Not just seasonal scents...by Heather

Possibly best known for their use as resins when making incense, but come also as essential oils, are two herbs which have been used by healers throughout history to treat everything from infections to hair loss.  



Frankincense: Boswellia Sacra, Boswellia Carter

This fragrant resin was once transported via large caravans across the desert from eastern African and Arabian regions, including Yemen, Oman, Ethiopia and Somalia. Its use as a medicine most likely started with the ancient Egyptians who also charred it to make the famous black kohl eyeliner that adorned the faces of their noble women. After battles, it was used to disinfect wounds, soothe muscle pain and reduce swelling.  Archaeologists found frankincense resin in King Tutankhamun’s tomb in ancient Egypt.

Frankincense oil has been used for millennia to help balance out the emotions and achieve a happier, more connected life. Modern science tells us that frankincense is rich in compounds known as sesquiterpenes, that have the ability to pass the blood-brain barrier and stimulate the region of our brain that controls our feelings. One of the most common biomarkers of this plant, incensole acetate, is a known antidepressant that has been showing promising effects in clinical trials.

The oil is also beneficial for the skin and hair. It can be applied, diluted, to treat dry skin, smooth wrinkles, and strengthen hair roots. Because of its anti-inflammatory properties, frankincense oil is used by naturopaths to treat patients who are suffering from rheumatoid arthritis.

Myrrh: Commiphora Myrrha

Like frankincense, myrrh is native to Northern Africa and the Middle East, including Ethiopia and Yemen. This plant resin is mentioned in one of the oldest Egyptian medical texts, Ebbers Papyrus.  

As well as its use as a fragrance and for embalming purposes, early civilizations realised that it possessed many healing properties. The Egyptians bought boatloads of it from the Phoenicians for use in skin salves that were applied to wounds, sores and burns. They had recognized myrrh’s antiseptic, anti-inflammatory, and analgesic effects, prescribing it for many physical ailments, including: coughs, asthma, indigestion, rashes, scrapes, burns, skin infection, haemorrhoids, joint pain, and sore throats.  It was also used as a rejuvenating facial and massage treatment for women.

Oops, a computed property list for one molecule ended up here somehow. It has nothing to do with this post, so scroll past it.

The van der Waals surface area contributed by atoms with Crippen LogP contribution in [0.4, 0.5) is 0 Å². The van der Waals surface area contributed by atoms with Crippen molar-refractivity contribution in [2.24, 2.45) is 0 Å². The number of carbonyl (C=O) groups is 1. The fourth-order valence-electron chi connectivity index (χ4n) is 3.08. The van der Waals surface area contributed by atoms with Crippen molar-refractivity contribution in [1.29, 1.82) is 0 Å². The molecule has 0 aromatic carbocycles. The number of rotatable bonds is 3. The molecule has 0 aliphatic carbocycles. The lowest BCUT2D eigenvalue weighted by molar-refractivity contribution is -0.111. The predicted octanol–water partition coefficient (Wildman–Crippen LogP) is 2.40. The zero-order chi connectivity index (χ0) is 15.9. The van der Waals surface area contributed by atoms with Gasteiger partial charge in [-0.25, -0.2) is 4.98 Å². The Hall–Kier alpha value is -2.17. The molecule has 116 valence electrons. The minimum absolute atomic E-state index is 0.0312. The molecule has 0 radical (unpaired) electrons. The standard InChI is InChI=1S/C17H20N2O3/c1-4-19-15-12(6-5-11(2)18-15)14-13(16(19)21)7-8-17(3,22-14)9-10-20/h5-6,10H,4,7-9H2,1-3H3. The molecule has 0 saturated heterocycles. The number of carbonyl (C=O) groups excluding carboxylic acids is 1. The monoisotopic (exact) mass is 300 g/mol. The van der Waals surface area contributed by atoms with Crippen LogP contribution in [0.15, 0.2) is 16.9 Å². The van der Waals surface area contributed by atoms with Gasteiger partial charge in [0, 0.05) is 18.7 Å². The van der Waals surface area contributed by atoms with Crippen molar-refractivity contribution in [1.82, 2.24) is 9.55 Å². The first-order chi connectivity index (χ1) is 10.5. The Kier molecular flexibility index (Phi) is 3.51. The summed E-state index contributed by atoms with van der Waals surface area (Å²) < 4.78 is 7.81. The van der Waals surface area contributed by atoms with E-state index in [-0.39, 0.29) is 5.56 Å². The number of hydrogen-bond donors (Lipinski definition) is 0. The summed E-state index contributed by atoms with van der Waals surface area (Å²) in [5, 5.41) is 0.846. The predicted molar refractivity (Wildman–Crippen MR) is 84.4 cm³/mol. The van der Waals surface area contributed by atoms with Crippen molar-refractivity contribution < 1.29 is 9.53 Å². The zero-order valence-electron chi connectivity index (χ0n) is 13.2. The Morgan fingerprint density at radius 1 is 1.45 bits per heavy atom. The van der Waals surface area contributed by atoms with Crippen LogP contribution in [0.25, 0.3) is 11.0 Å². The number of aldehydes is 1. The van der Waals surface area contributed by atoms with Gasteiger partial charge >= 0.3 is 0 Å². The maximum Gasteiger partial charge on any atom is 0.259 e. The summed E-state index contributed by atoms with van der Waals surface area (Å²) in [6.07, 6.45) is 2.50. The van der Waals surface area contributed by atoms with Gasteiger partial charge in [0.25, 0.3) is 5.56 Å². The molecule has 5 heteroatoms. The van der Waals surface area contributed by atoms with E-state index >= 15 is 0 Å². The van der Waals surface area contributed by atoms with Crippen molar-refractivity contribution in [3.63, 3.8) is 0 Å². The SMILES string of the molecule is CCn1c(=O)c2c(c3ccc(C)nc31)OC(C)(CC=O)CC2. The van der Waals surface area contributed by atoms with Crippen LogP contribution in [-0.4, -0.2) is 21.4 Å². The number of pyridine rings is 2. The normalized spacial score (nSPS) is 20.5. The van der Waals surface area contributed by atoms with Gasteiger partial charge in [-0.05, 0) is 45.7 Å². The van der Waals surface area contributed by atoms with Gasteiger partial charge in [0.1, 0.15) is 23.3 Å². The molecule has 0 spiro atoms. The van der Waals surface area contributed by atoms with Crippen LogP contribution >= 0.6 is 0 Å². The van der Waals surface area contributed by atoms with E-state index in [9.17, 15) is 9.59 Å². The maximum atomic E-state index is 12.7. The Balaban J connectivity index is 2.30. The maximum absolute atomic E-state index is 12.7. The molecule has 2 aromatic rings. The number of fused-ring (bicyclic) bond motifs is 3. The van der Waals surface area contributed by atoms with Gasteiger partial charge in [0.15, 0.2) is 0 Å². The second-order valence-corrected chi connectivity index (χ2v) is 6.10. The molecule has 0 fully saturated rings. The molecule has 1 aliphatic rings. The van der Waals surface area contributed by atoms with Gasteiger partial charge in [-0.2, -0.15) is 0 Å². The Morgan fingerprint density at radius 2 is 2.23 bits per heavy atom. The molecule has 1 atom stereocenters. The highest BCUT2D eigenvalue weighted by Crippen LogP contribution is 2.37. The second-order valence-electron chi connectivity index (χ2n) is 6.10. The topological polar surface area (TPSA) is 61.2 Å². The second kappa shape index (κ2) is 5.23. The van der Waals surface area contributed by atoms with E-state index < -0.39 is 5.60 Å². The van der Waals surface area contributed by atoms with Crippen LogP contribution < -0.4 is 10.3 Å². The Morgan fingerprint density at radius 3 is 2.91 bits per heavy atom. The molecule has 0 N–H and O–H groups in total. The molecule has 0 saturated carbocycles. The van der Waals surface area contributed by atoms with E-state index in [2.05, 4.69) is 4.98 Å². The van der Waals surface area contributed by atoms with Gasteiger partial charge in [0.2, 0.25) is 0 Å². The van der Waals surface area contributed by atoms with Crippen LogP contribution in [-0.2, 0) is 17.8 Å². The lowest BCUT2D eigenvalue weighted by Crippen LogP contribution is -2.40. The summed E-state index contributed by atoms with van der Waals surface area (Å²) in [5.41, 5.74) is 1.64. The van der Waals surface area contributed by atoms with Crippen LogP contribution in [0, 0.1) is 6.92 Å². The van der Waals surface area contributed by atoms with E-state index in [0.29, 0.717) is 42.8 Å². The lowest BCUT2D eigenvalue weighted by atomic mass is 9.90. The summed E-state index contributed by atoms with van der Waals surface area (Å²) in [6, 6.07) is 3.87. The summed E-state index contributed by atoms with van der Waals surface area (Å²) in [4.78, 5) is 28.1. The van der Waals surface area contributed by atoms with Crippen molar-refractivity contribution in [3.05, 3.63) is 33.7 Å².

How I make my skin balm with frankincense and myrrh:

100ml (approx. 3.5 fl oz) almond oil (sunflower or light olive oil can also be used) 4 drops frankincense essential oil 4 drops myrrh essential oil Half a teaspoon beeswax or vegan alternative like carnauba wax Glass jar

Put the oil of your choice into a glass bowl and set this, to warm, over a saucepan of simmering water Add the wax, stirring until dissolved (check if right consistency using a cool spoon to lift a little out) Remove from heat and allow to cool slightly Add frankincense and myrrh essential oils and stir gently Pour into jar and seal.

Please remember to do a small skin patch test, if you have not used any of these ingredients, especially the essential oils, before.

If you want to learn more about the history and how they are harvested: www.boswelliaclub.com

© 2023 Kitchen Witch UK
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